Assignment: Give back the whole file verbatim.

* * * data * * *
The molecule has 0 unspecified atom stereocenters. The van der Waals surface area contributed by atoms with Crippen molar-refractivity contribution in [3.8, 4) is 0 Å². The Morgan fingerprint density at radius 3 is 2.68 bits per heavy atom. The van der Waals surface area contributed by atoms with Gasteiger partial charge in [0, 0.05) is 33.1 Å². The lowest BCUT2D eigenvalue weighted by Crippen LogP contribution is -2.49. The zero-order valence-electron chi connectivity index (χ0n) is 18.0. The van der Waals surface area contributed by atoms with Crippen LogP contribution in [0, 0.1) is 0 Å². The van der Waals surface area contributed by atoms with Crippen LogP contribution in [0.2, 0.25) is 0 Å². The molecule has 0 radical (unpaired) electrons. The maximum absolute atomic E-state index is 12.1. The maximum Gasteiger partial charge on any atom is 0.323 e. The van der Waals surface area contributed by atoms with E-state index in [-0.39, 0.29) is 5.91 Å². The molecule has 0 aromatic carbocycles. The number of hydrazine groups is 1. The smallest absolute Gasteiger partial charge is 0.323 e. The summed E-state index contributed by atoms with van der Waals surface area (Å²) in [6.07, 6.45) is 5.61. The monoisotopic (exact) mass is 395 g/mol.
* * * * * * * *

The molecule has 0 unspecified atom stereocenters. The van der Waals surface area contributed by atoms with Crippen molar-refractivity contribution in [3.8, 4) is 0 Å². The Morgan fingerprint density at radius 3 is 2.68 bits per heavy atom. The van der Waals surface area contributed by atoms with Gasteiger partial charge in [0, 0.05) is 33.1 Å². The lowest BCUT2D eigenvalue weighted by Crippen LogP contribution is -2.49. The zero-order valence-electron chi connectivity index (χ0n) is 18.0. The van der Waals surface area contributed by atoms with Crippen LogP contribution in [0, 0.1) is 0 Å². The van der Waals surface area contributed by atoms with Crippen LogP contribution in [0.2, 0.25) is 0 Å². The molecule has 0 radical (unpaired) electrons. The maximum absolute atomic E-state index is 12.1. The maximum Gasteiger partial charge on any atom is 0.323 e. The van der Waals surface area contributed by atoms with E-state index in [-0.39, 0.29) is 5.91 Å². The molecule has 0 aromatic carbocycles. The number of hydrazine groups is 1. The smallest absolute Gasteiger partial charge is 0.323 e. The summed E-state index contributed by atoms with van der Waals surface area (Å²) in [6.07, 6.45) is 5.61. The monoisotopic (exact) mass is 395 g/mol.